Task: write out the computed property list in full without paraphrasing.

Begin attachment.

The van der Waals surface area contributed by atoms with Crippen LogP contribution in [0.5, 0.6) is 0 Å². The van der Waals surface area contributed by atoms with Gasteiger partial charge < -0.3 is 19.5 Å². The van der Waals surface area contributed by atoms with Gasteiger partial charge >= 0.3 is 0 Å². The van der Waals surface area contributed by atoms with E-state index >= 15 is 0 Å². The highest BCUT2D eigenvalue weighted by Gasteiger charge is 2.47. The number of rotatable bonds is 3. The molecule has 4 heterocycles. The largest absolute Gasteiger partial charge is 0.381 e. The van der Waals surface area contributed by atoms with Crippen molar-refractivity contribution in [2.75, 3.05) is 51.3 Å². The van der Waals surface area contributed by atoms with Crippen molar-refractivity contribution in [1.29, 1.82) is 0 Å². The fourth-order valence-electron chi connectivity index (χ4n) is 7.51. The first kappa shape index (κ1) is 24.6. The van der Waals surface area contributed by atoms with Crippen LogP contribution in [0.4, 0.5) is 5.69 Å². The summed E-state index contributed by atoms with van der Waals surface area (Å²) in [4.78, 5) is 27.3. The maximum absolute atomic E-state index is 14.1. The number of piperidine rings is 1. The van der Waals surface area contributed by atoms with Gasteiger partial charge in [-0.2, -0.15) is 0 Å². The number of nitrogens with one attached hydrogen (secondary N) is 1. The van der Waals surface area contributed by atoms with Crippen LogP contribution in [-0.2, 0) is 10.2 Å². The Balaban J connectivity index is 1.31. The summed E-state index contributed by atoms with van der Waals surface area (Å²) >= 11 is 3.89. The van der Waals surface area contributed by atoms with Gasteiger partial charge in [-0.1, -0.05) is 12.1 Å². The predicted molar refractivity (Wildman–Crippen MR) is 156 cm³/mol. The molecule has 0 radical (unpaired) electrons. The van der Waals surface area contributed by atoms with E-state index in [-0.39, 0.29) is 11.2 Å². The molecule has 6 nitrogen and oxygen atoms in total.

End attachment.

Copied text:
The van der Waals surface area contributed by atoms with Crippen LogP contribution in [0.5, 0.6) is 0 Å². The van der Waals surface area contributed by atoms with Gasteiger partial charge < -0.3 is 19.5 Å². The van der Waals surface area contributed by atoms with Gasteiger partial charge >= 0.3 is 0 Å². The van der Waals surface area contributed by atoms with E-state index >= 15 is 0 Å². The highest BCUT2D eigenvalue weighted by Gasteiger charge is 2.47. The number of rotatable bonds is 3. The molecule has 4 heterocycles. The largest absolute Gasteiger partial charge is 0.381 e. The van der Waals surface area contributed by atoms with Crippen molar-refractivity contribution in [2.75, 3.05) is 51.3 Å². The van der Waals surface area contributed by atoms with Crippen molar-refractivity contribution in [1.29, 1.82) is 0 Å². The fourth-order valence-electron chi connectivity index (χ4n) is 7.51. The first kappa shape index (κ1) is 24.6. The van der Waals surface area contributed by atoms with Crippen LogP contribution in [0.4, 0.5) is 5.69 Å². The summed E-state index contributed by atoms with van der Waals surface area (Å²) in [4.78, 5) is 27.3. The maximum absolute atomic E-state index is 14.1. The number of piperidine rings is 1. The van der Waals surface area contributed by atoms with Gasteiger partial charge in [-0.2, -0.15) is 0 Å². The number of nitrogens with one attached hydrogen (secondary N) is 1. The van der Waals surface area contributed by atoms with Crippen LogP contribution in [-0.2, 0) is 10.2 Å². The Balaban J connectivity index is 1.31. The summed E-state index contributed by atoms with van der Waals surface area (Å²) >= 11 is 3.89. The van der Waals surface area contributed by atoms with Gasteiger partial charge in [-0.1, -0.05) is 12.1 Å². The predicted molar refractivity (Wildman–Crippen MR) is 156 cm³/mol. The molecule has 0 radical (unpaired) electrons. The van der Waals surface area contributed by atoms with E-state index in [-0.39, 0.29) is 11.2 Å². The molecule has 6 nitrogen and oxygen atoms in total.